HAWAII WEDDING TRADITIONS
Below are the most popular wedding traditions incorporated into weddings in the Hawaiian Islands. These are sub-ceremonies incorporated into the main ceremony. When choosing a tradition for your ceremony incorporate only what will be meaningful to both of you and make your ceremony special and specific to you as a couple.
CIRCLE OF FLOWERS
Circle of Flowers is a tradition in Hawaii where the wedding couple has a circle of blooms mark the spot where they will exchange vows. The circle of flowers is symbolic of their never ending love for one another and their eternal pledge they commit to one another in the circle.
It typically takes 250 loose blooms to create a thin circle. It is more common to use 500-1,000 blooms to create a full circle of flowers or use strands of blooms to more easily create the circle. Blooms that are common to use are plumeria, orchids, hibiscus, and bougainvillea. Cut ti leaves, banana leaves, ginger leaves, red and/or white ginger flower heads can also be incorporated to add to or create the circle of flowers.
The internet makes it easy to acquire fresh flower petals, fresh flower blooms, and fresh leis which can be used to create a circle of flowers or just add some flowers scattered to mark the the area the wedding couple will exchange their vows. The photo below is from a wedding I officiated where the couple used sea glass and sea shells in a circle to designate where they stand together for the ceremony.
On Oahu the best place for loose blooms or garlands for your Circle of Flowers is to go into Chinatown where there are lots of lei stands with many options to choose from in close proximity. If you ask the lei seller they can make you a 10 or 12 foot garland from flowers like orchids, plumeria, tuberose, ginger as well as braided ti. If you don’t have time to wait for a custom garland to be made you can just purchase already made leis and tell them not to tie them. Then tie them together to make one large garland yourself or just lay them in a circle. The lei shops also sell loose blooms which can be sprinkled to form a circle. It typically takes at least 800-1,000 loose blooms to form a circle of loose orchid, plumeria, and/or tuberose blooms.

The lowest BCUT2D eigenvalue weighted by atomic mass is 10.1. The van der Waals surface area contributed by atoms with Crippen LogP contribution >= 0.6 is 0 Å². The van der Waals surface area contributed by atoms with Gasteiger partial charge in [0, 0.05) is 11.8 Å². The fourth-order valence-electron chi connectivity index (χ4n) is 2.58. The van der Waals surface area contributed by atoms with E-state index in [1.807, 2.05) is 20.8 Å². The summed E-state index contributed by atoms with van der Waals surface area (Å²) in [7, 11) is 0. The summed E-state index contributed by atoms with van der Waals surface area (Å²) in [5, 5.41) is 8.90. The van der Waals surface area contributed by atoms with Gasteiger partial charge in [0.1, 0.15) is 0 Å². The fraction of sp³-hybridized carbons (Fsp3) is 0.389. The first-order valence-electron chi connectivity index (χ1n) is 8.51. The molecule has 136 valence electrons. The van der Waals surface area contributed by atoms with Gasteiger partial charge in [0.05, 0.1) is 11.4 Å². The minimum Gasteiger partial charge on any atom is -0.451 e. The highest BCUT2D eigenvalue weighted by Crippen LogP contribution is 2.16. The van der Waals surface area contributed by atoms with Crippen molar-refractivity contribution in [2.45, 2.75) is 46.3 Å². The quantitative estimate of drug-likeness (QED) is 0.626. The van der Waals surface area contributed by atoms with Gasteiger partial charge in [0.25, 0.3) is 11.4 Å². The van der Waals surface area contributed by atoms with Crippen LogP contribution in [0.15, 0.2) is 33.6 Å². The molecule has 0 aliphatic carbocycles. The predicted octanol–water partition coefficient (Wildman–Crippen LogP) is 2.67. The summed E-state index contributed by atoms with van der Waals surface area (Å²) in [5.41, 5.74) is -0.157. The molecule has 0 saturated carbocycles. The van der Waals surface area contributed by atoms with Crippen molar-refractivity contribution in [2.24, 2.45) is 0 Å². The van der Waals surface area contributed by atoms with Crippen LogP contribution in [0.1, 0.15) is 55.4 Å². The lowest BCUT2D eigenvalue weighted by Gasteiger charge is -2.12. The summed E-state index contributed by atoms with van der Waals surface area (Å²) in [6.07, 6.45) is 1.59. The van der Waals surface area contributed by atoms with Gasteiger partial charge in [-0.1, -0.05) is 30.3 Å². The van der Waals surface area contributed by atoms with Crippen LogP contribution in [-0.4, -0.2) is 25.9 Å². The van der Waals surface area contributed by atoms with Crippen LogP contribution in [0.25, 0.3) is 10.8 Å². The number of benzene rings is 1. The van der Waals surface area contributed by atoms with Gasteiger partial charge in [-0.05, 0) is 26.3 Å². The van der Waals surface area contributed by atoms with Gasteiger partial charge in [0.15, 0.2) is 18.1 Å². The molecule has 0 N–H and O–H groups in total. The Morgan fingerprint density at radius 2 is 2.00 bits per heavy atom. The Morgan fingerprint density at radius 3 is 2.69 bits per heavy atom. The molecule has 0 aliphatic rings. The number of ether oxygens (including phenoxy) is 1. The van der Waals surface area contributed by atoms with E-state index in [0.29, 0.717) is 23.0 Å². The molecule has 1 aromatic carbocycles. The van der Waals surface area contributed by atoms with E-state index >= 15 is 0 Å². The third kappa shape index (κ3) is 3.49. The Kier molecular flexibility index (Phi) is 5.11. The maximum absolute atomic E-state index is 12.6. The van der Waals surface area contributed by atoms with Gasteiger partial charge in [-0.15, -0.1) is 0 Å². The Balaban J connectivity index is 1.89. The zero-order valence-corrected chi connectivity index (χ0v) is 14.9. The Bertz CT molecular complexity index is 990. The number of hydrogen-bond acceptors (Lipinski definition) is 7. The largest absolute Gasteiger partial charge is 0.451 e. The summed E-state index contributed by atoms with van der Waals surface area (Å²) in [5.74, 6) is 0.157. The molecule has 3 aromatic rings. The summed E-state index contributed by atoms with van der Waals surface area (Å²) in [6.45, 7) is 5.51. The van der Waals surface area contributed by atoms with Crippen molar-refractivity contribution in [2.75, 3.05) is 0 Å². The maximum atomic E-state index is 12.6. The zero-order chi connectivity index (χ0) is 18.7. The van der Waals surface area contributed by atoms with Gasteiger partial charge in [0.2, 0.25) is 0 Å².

HONI HONI, HA BREATH OF LIFE
Honi Honi, Ha Breath of Life is my favorite Hawaiian tradition that is incorporated into weddings. It is a tender intimate deeply meaningful moment during the ceremony. Honi Honi is the Hawaiian way of kissing by touching foreheads and noses and breathing in through the nose at the same time to share the breath of life, known as Ha. Ancient Hawaiians recognized that their breath was the key to good health and believed it possessed mana, spiritual power. Sharing Ha is a great sign of respect and love and in the Hawaiian culture it is a tradition shared by wedding couples during their ceremony.
The exchanging of the leis represents the couple giving themselves to their partner. The leis are symbolic of the couple, each of the couple is beautiful and unique on their own like each of the flowers which makes up the lei. But when the flowers are combined to make the lei the flowers still retain their own unique qualities and beauty while creating something even more beautiful, just like the couple does in their marriage.
Many style of leis are used in lei exchanges are a circle which symbolize eternity and the leis can also represent the couples eternal Aloha for one another. However, some leis used during the ceremony may be open leis such as maile leis or some styles of braided ti leis which are popular with men.
Leis in a lei exchange ceremony are typically worn around the neck. There are leis for the head called Haku Leis which are a crown of flowers. They can be simple single strung flowers or can be a woven head piece of flowers, ferns and leaves. Some brides who do not want to wear a lei around their neck will incorporate a Haku lei instead into the lei exchange or may start the wedding wearing the Haku and also incorporate leis for the neck in a lei exchange like this couple did…